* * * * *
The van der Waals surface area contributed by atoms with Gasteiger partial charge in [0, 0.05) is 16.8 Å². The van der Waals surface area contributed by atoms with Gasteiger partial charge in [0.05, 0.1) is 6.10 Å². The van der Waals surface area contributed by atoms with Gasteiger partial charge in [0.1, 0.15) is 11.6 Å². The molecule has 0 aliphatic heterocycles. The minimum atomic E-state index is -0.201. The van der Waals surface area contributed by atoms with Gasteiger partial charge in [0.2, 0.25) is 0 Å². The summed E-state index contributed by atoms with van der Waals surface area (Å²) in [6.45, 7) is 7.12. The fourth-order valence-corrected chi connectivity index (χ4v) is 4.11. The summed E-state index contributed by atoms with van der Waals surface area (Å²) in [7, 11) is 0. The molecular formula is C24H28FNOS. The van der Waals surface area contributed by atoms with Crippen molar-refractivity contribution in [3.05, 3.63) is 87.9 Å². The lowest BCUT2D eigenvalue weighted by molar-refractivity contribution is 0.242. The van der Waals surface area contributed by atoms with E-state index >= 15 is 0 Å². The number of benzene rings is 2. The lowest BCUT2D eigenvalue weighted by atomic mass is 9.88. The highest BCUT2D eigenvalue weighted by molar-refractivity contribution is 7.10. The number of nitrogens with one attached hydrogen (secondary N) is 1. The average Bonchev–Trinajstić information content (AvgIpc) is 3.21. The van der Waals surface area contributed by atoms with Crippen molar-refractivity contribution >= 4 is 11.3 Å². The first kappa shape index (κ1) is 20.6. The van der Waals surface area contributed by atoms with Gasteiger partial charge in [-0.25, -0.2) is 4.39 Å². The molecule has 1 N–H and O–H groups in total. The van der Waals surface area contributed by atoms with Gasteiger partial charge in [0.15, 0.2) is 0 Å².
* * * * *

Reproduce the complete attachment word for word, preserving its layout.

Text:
The van der Waals surface area contributed by atoms with Gasteiger partial charge in [0, 0.05) is 16.8 Å². The van der Waals surface area contributed by atoms with Gasteiger partial charge in [0.05, 0.1) is 6.10 Å². The van der Waals surface area contributed by atoms with Gasteiger partial charge in [0.1, 0.15) is 11.6 Å². The molecule has 0 aliphatic heterocycles. The minimum atomic E-state index is -0.201. The van der Waals surface area contributed by atoms with Gasteiger partial charge in [0.2, 0.25) is 0 Å². The summed E-state index contributed by atoms with van der Waals surface area (Å²) in [6.45, 7) is 7.12. The fourth-order valence-corrected chi connectivity index (χ4v) is 4.11. The summed E-state index contributed by atoms with van der Waals surface area (Å²) in [7, 11) is 0. The molecular formula is C24H28FNOS. The van der Waals surface area contributed by atoms with Crippen molar-refractivity contribution in [3.05, 3.63) is 87.9 Å². The lowest BCUT2D eigenvalue weighted by molar-refractivity contribution is 0.242. The van der Waals surface area contributed by atoms with E-state index >= 15 is 0 Å². The number of benzene rings is 2. The lowest BCUT2D eigenvalue weighted by atomic mass is 9.88. The highest BCUT2D eigenvalue weighted by molar-refractivity contribution is 7.10. The number of nitrogens with one attached hydrogen (secondary N) is 1. The average Bonchev–Trinajstić information content (AvgIpc) is 3.21. The van der Waals surface area contributed by atoms with Crippen molar-refractivity contribution >= 4 is 11.3 Å². The first kappa shape index (κ1) is 20.6. The van der Waals surface area contributed by atoms with Gasteiger partial charge in [-0.25, -0.2) is 4.39 Å². The molecule has 1 N–H and O–H groups in total. The van der Waals surface area contributed by atoms with Gasteiger partial charge in [0.15, 0.2) is 0 Å².